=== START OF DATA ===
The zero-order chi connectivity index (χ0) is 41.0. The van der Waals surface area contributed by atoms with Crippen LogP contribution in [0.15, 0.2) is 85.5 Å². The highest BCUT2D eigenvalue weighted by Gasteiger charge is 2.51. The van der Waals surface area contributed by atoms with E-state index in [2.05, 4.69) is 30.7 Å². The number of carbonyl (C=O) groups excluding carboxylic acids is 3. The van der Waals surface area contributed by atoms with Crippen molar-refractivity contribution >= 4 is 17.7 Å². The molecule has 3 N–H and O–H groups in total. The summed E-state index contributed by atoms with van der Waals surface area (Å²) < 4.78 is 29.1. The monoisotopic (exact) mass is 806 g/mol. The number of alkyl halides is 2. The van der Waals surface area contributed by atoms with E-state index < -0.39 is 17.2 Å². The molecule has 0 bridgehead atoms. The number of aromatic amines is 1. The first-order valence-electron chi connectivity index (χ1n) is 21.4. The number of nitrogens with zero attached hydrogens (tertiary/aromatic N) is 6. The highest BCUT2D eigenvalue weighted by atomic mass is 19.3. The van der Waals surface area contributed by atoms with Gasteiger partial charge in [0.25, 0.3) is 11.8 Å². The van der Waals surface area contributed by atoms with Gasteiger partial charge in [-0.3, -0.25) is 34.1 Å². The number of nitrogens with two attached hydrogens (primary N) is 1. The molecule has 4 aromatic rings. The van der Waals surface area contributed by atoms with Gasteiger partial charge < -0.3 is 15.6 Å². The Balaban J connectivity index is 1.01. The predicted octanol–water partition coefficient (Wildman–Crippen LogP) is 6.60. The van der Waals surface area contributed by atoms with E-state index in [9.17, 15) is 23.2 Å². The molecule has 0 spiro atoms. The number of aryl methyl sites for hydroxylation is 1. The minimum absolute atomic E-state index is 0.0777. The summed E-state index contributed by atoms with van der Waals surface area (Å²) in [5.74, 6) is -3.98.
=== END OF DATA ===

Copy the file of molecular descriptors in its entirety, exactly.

The zero-order chi connectivity index (χ0) is 41.0. The van der Waals surface area contributed by atoms with Crippen LogP contribution in [0.15, 0.2) is 85.5 Å². The highest BCUT2D eigenvalue weighted by Gasteiger charge is 2.51. The van der Waals surface area contributed by atoms with E-state index in [2.05, 4.69) is 30.7 Å². The number of carbonyl (C=O) groups excluding carboxylic acids is 3. The van der Waals surface area contributed by atoms with Crippen molar-refractivity contribution >= 4 is 17.7 Å². The molecule has 3 N–H and O–H groups in total. The summed E-state index contributed by atoms with van der Waals surface area (Å²) < 4.78 is 29.1. The monoisotopic (exact) mass is 806 g/mol. The number of alkyl halides is 2. The van der Waals surface area contributed by atoms with E-state index < -0.39 is 17.2 Å². The molecule has 0 bridgehead atoms. The number of aromatic amines is 1. The first-order valence-electron chi connectivity index (χ1n) is 21.4. The number of nitrogens with zero attached hydrogens (tertiary/aromatic N) is 6. The highest BCUT2D eigenvalue weighted by atomic mass is 19.3. The van der Waals surface area contributed by atoms with Gasteiger partial charge in [0.25, 0.3) is 11.8 Å². The van der Waals surface area contributed by atoms with Gasteiger partial charge in [-0.3, -0.25) is 34.1 Å². The number of nitrogens with two attached hydrogens (primary N) is 1. The molecule has 4 aromatic rings. The van der Waals surface area contributed by atoms with Gasteiger partial charge < -0.3 is 15.6 Å². The Balaban J connectivity index is 1.01. The predicted octanol–water partition coefficient (Wildman–Crippen LogP) is 6.60. The van der Waals surface area contributed by atoms with E-state index in [9.17, 15) is 23.2 Å². The molecule has 0 spiro atoms. The number of aryl methyl sites for hydroxylation is 1. The minimum absolute atomic E-state index is 0.0777. The summed E-state index contributed by atoms with van der Waals surface area (Å²) in [5.74, 6) is -3.98.